The Importance of Having Advance Directives
Advance directives are one of those things no one really wants to talk about, but which we all need – especially older people. And the urgent care that older people often need if they have COVID-19 has made the importance of advance directives even clearer. As research from West Virginia University points out, “COVID-19 has shoved life’s dark questions to the forefront: ‘What if I’m hooked to a ventilator and can’t speak?’ ‘If my heart stops beating, do I want to be resuscitated?’ Where do I want to die?’”
Advance directives are documents that lay out your preferences for healthcare, including end-of-life care. If you become unable to express your wishes about your treatment, your advance directives will guide doctors’ and families’ decision making. The National Institute on Aging (NIA) gives these examples of the type of care your advance directive might cover:
- CPR (cardiopulmonary resuscitation). Would you wish to be resuscitated if your heart stops beating? If not, your advance directive would include a “do not resuscitate” (DNR) order.
- Ventilator use. Would you wish for doctors to intubate you if you become unable to breathe on our own?
- Artificial nutrition (tube feeding) and artificial hydration (IV, or intravenous, fluids). Would you want these potentially life-saving measures?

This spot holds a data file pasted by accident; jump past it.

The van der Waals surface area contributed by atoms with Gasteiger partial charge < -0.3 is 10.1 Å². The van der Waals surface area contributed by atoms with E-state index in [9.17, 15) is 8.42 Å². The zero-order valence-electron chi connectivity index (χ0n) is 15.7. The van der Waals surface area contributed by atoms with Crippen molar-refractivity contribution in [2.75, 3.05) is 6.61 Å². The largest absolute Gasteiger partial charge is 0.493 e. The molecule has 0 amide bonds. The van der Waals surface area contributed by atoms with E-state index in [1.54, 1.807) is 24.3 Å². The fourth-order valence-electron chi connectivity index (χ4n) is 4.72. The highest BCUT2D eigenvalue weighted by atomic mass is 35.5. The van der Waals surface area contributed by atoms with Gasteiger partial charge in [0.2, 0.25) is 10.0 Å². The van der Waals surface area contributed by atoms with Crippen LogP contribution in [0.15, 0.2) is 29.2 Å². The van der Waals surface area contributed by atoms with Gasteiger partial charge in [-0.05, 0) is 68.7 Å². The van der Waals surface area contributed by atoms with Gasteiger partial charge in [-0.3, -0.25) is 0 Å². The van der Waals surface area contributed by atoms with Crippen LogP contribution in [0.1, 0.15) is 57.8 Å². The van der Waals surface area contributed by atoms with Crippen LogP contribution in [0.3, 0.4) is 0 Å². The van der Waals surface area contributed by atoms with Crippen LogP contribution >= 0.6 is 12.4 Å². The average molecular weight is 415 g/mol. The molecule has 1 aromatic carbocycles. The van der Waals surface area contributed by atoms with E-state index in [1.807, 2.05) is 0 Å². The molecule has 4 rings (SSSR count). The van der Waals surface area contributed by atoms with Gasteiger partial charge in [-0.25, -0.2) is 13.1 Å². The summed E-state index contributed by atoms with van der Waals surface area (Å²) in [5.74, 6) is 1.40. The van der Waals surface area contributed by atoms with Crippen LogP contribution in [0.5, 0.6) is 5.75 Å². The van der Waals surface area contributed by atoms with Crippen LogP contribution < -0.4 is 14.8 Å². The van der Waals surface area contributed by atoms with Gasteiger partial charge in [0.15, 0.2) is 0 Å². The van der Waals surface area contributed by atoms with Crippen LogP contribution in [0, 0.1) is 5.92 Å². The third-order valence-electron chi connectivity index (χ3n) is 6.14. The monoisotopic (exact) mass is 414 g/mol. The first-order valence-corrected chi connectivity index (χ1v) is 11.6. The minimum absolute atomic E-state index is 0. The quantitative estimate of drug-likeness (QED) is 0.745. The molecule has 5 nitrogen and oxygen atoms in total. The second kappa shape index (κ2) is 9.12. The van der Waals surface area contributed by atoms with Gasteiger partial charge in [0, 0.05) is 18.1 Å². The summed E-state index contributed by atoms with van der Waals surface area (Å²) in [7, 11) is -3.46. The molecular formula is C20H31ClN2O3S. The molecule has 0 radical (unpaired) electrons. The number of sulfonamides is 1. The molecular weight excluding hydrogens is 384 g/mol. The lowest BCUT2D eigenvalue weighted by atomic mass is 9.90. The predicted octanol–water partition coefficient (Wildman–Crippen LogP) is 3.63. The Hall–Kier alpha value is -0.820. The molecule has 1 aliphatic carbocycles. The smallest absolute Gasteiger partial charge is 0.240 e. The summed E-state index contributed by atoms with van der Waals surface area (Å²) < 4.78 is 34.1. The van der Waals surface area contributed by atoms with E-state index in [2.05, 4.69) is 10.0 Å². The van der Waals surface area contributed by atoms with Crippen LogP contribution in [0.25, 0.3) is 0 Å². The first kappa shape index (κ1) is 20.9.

- Comfort care. Would you prefer care (medication, testing, counseling) that would ease your discomfort?
You can also create a durable power of attorney for healthcare in which you name a person who will serve as your healthcare proxy. This is the person who would make decisions according to your wishes, if you are unable to communicate. You may choose the same person who is already your patient advocate (see this blog post from last month).
The NIA makes an important clarification about when advance directives are used:
“An advance directive is only used if you are in danger of dying and need certain emergency or special measures to keep you alive, but you are not able to make those decisions on your own. An advance directive allows you to make your wishes about medical treatment known.”
How to create an advance directive
The NIA recommends starting with a conversation with your doctor. Your doctor can help remind you, based on any conditions you currently have, what types of decisions you may have to consider. Your doctor or other healthcare provider will also have information about where you can find the right forms. You don’t need a lawyer and you don’t have to spend any money, although those are certainly options if you feel you need professional assistance. Guidelines for advance directives vary by state. Your local area agency on aging can direct you to the resources and documents you need.
Tell your family about these documents
Once you have these documents completed (and, by the way, you can always update or change them), let your family and your proxy know about them. Explain that these documents reflect your wishes should you become unable to communicate.